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Author: Harris, Joshua
Other Information: Multnomah Publishers, Sisters, Oregon: 2003. (185 pages.)
Reviewer: Alan Siggelkow
Review Date: July, 2013
In my opinion, Sex Is Not The Problem (Lust Is) may be the best book on the market today to help us in our struggle against the enslavement of sexual sin. It is good not just because of its practical advice, but because of the stress which the author, Joshua Harris, usually gives to the Grace of God. The Gospel shines forth throughout most of this book in a way that is not found in many of the other books on the subject of sexual sin.
In the first section of the book Harris develops his statement regarding the “truth about lust.” He really talks about the power of the Gospel. His chapter titles read, “Not even a hint,” “Sex is not the problem,” and “You can’t save yourself.”
In the second section of the book Harris becomes more practical, talking about “A custom-tailored plan” and the differences between “Guys and Girls” in connection with lust and sexual use and dependence. His chapter on “Self-centered sex” may be the weakest in the book. He cannot seem to see the problem of lust in connection with masturbation as well as he see the problem of the sin of lust in connection with his other topics. The final chapter of this section deals with the temptations of the media.
Harris develops strategies for change in the third section of the book. Here he devotes a chapter to accountability partners. Another chapter speaks of the power of the Word of God. He lists many helpful Bible passages, but we would classify many of them as Law passages. The reader will want to supply Gospel passages of forgiveness for this chapter in addition to the passages that Harris lists. In his final chapter on sowing in the Spirit, Harris writes: “Remember that your hope for change is based in God’s grace. It’s because Jesus Christ died on the cross for your sins that you can stand justified before God and know that he will sanctify you…. You can press towards God’s standard of not even a hint of sexual immorality in the unshakeable confidence that through faith in Christ you stand before God with not even a hint of guilt. Because of Jesus Christ, we have victory over lust.” p. 171.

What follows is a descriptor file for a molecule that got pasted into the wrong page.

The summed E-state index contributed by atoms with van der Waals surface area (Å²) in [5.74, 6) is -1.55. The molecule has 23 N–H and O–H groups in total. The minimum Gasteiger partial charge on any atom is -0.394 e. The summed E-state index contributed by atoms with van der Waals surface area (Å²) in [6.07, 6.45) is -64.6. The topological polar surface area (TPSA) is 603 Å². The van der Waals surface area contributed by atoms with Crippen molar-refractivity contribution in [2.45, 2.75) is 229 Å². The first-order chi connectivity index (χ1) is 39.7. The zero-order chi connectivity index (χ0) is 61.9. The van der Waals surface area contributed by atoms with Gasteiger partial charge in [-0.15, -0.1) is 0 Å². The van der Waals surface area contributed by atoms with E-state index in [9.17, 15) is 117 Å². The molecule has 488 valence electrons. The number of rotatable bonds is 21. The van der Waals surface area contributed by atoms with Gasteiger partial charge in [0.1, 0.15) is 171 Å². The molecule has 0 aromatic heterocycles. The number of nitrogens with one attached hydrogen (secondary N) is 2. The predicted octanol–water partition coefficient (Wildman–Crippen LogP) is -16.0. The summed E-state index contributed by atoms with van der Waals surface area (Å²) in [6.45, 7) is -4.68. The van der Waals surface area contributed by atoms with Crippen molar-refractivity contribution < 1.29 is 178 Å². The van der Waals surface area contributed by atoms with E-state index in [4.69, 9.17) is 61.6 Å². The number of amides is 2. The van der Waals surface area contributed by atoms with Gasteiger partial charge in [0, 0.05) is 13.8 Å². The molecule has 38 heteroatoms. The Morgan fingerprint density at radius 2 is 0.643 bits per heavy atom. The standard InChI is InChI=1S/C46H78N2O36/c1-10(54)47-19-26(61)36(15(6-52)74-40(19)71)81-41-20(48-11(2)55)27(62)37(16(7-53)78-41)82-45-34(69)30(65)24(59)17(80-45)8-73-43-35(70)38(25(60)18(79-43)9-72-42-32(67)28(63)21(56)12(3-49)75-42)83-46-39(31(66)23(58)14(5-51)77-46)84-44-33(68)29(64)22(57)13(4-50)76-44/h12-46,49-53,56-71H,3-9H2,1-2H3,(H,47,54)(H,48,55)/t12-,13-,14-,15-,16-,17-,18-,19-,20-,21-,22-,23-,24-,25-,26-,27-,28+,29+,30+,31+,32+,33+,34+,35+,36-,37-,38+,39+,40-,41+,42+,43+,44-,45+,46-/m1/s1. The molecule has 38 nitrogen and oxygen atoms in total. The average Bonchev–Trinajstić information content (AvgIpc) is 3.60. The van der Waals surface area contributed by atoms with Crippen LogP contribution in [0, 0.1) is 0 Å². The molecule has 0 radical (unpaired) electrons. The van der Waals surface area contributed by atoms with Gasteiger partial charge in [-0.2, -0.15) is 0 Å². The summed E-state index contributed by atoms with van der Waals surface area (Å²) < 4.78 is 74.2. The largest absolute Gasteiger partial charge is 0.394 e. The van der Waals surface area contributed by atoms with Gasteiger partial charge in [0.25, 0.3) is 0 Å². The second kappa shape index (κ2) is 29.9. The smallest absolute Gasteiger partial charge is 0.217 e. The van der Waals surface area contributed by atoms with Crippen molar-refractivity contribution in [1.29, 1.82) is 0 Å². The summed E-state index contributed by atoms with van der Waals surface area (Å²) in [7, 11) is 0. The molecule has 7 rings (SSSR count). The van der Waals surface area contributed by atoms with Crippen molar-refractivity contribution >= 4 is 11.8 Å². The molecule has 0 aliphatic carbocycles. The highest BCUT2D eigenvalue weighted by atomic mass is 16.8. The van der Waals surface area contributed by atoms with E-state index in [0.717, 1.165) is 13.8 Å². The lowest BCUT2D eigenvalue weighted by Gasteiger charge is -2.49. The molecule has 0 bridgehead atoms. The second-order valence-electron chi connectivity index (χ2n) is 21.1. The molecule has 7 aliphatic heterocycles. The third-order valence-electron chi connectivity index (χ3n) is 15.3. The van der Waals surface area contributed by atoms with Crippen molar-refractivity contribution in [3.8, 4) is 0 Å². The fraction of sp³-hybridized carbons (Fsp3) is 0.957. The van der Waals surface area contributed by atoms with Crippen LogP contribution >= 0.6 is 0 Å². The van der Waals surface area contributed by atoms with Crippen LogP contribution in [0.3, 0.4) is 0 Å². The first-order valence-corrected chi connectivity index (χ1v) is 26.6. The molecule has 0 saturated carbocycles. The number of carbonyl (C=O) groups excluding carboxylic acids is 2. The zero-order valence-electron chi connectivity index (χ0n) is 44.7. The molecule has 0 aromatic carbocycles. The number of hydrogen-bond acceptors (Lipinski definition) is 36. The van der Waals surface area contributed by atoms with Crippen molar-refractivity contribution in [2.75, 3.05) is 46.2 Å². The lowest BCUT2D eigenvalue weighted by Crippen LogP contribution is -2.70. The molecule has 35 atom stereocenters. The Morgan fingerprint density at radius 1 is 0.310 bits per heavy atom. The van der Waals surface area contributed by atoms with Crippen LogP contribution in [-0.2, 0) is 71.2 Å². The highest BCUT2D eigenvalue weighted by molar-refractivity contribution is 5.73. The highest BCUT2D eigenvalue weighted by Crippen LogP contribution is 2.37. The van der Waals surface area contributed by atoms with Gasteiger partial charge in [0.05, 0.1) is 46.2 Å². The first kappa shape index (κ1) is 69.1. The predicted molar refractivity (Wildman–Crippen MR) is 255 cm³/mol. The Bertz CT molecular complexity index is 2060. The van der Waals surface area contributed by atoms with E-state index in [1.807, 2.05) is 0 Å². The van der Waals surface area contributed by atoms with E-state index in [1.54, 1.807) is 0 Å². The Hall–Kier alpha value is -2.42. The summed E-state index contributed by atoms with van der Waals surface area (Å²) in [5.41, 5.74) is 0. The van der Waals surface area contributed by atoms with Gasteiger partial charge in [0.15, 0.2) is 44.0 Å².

The appendices at the end of the book are valuable. “Purity Download, Seven tips for fighting internet porn,” is a helpful addition of practical insights. “The Path of Repentance” by John Loftness is helpful, but the power of the Gospel and the Word of God as a means of grace is not properly stressed and will need to be added by the reader.
Overall, I would recommend this book as a very useful tool to be read by those seeking to get out of the cycle of the sin of pornography. It is also a very good discussion tool for friends to help friends who are struggling with porn use. It offers a good template for continuing discussion.